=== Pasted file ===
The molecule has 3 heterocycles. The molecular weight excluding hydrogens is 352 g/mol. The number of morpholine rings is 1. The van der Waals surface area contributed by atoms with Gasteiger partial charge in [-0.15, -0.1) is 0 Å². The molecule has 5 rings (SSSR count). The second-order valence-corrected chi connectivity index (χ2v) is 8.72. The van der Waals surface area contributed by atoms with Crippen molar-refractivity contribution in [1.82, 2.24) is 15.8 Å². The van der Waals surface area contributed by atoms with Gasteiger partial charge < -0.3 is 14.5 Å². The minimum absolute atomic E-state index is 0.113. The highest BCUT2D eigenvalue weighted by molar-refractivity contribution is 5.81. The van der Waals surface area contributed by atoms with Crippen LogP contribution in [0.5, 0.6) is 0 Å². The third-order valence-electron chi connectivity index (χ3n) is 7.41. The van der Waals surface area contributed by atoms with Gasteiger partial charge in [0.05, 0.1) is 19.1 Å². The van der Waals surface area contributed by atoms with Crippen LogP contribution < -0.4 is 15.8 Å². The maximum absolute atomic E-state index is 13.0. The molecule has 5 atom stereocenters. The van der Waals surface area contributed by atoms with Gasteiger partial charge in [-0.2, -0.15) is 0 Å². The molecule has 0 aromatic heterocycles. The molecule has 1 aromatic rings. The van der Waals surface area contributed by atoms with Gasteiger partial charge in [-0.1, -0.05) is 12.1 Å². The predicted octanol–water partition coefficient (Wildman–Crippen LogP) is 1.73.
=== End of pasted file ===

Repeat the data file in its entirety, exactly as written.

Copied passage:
The molecule has 3 heterocycles. The molecular weight excluding hydrogens is 352 g/mol. The number of morpholine rings is 1. The van der Waals surface area contributed by atoms with Gasteiger partial charge in [-0.15, -0.1) is 0 Å². The molecule has 5 rings (SSSR count). The second-order valence-corrected chi connectivity index (χ2v) is 8.72. The van der Waals surface area contributed by atoms with Crippen molar-refractivity contribution in [1.82, 2.24) is 15.8 Å². The van der Waals surface area contributed by atoms with Gasteiger partial charge < -0.3 is 14.5 Å². The minimum absolute atomic E-state index is 0.113. The highest BCUT2D eigenvalue weighted by molar-refractivity contribution is 5.81. The van der Waals surface area contributed by atoms with Crippen LogP contribution in [0.5, 0.6) is 0 Å². The third-order valence-electron chi connectivity index (χ3n) is 7.41. The van der Waals surface area contributed by atoms with Gasteiger partial charge in [0.05, 0.1) is 19.1 Å². The van der Waals surface area contributed by atoms with Crippen LogP contribution < -0.4 is 15.8 Å². The maximum absolute atomic E-state index is 13.0. The molecule has 5 atom stereocenters. The van der Waals surface area contributed by atoms with Gasteiger partial charge in [-0.2, -0.15) is 0 Å². The molecule has 0 aromatic heterocycles. The molecule has 1 aromatic rings. The van der Waals surface area contributed by atoms with Gasteiger partial charge in [-0.1, -0.05) is 12.1 Å². The predicted octanol–water partition coefficient (Wildman–Crippen LogP) is 1.73.